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Fahrenheit 451 Teaser Trailer

Growing up, Ray Bradbury’s Farenheit 451 was a seminal novel for me–less for the book itself than for the concept, namely a world where everyone is so afraid of differing points of view and knowledge in general that they resorted to destroying it as close to the wellspring as possible.

And that wellspring are books.  Destroy them, you destroy  links to our past, and potentially control the future.

Luckily we don’t live in a society where scientifically-verifiable truths are demonized and people are sedated into complacency by thousands of channels of television, right?

Bread and circuses, indeed

‘Happy Valley’ Review


Happy Valley trailer

Seeing The Women That Turn Up On British Television, I Think I Better Understand The Culture That Produced Margaret Thatcher

I don’t know what’s in British water, but they have a knack for creating engaging, dynamic female characters for television.  For me one of the best is Supt. Jane Tennison (Hellen Mirren) from multiple seasons of Prime Suspect.  After Tennison I wasn’t expecting to find any other strong women on television any time soon.

That is, till I saw Happy Valley, which also like Prime Suspect was created and written by a woman; the former by Sally Wainwright, the latter by Lynda La Plante

So now I am honored to add Sgt. Catherine Cawood (Sarah Lancashire) to those esteemed ranks.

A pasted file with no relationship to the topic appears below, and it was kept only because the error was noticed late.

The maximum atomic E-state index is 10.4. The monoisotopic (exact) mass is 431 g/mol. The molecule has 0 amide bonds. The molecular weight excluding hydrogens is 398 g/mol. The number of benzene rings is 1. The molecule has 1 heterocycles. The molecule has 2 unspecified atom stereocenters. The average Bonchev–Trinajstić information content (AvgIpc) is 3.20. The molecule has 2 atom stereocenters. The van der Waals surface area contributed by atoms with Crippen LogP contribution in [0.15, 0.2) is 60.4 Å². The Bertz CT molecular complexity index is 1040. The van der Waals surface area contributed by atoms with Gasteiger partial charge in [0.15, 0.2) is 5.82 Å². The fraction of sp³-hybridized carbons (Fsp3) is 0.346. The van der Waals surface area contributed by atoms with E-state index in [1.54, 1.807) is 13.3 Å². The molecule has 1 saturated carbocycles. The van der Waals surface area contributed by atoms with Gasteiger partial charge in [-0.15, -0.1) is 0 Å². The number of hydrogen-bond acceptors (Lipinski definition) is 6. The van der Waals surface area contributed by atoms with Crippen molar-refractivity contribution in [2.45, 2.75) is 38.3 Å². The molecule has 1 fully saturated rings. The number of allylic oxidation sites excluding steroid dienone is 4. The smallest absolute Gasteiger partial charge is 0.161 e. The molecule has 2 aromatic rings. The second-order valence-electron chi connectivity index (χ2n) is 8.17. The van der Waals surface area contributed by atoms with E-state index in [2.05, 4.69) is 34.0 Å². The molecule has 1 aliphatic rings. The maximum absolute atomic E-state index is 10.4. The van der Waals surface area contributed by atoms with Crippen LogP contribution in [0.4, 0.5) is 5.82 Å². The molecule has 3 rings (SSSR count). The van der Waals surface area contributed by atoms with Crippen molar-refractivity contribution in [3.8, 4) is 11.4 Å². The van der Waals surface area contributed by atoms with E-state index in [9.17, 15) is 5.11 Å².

Though what I initially found interesting is that Euros Lyn directed the initial two episodes of Happy Valley, since he also did an episode of Sherlock, The Blind Banker, easily the weakest of the first (if not the entire) series.

As you can probably guess, Happy Valley is anything but, as Sgt. Cawood works to partrol the streets of a small town in Yorkshire, while raising her grandson, Ryan (Rhys Connah), who was born of the rape of her daughter.  As if that weren’t a difficult enough task, she also lives with her sister, Claire Cartwright (Siobhan Finneran), a former heroin addict.

Though to be fair to Claire, she’s actually a great character, and the only mistakes she makes tend to be out of love, not malice.

And I know that that sounds a bit like drama overkill, but it’s presented in a natural fashion, in easily easily-digesitble chunks and doesn’t come off as either maudlin or ham-fisted.

It’s good stuff, and great television, which justifies comparisons between Netflix and HBO.

Happy Valley is currently on Netflix.

Binge, and be happy.

 

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